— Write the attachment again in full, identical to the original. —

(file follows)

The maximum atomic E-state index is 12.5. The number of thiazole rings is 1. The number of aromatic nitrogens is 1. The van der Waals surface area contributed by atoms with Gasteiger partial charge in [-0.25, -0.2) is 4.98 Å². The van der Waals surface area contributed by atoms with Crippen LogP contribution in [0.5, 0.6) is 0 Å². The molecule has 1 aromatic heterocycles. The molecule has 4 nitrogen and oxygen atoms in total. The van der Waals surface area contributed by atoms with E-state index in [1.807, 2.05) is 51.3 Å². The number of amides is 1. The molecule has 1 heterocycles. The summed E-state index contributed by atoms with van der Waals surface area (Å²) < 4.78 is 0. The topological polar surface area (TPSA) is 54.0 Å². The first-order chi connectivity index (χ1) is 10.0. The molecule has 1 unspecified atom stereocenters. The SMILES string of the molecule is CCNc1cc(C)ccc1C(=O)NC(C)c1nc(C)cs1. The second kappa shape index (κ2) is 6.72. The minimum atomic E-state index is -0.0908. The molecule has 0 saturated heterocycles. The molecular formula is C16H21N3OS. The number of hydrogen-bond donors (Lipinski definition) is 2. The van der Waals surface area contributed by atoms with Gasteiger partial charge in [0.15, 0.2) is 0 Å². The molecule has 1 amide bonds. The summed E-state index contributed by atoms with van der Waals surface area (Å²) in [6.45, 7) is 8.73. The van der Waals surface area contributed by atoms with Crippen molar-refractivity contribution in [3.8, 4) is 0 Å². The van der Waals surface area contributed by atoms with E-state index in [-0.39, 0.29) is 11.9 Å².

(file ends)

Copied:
The maximum atomic E-state index is 12.5. The number of thiazole rings is 1. The number of aromatic nitrogens is 1. The van der Waals surface area contributed by atoms with Gasteiger partial charge in [-0.25, -0.2) is 4.98 Å². The van der Waals surface area contributed by atoms with Crippen LogP contribution in [0.5, 0.6) is 0 Å². The molecule has 1 aromatic heterocycles. The molecule has 4 nitrogen and oxygen atoms in total. The van der Waals surface area contributed by atoms with E-state index in [1.807, 2.05) is 51.3 Å². The number of amides is 1. The molecule has 1 heterocycles. The summed E-state index contributed by atoms with van der Waals surface area (Å²) < 4.78 is 0. The topological polar surface area (TPSA) is 54.0 Å². The first-order chi connectivity index (χ1) is 10.0. The molecule has 1 unspecified atom stereocenters. The SMILES string of the molecule is CCNc1cc(C)ccc1C(=O)NC(C)c1nc(C)cs1. The second kappa shape index (κ2) is 6.72. The minimum atomic E-state index is -0.0908. The molecule has 0 saturated heterocycles. The molecular formula is C16H21N3OS. The number of hydrogen-bond donors (Lipinski definition) is 2. The van der Waals surface area contributed by atoms with Gasteiger partial charge in [0.15, 0.2) is 0 Å². The molecule has 1 amide bonds. The summed E-state index contributed by atoms with van der Waals surface area (Å²) in [6.45, 7) is 8.73. The van der Waals surface area contributed by atoms with Crippen molar-refractivity contribution in [3.8, 4) is 0 Å². The van der Waals surface area contributed by atoms with E-state index in [-0.39, 0.29) is 11.9 Å².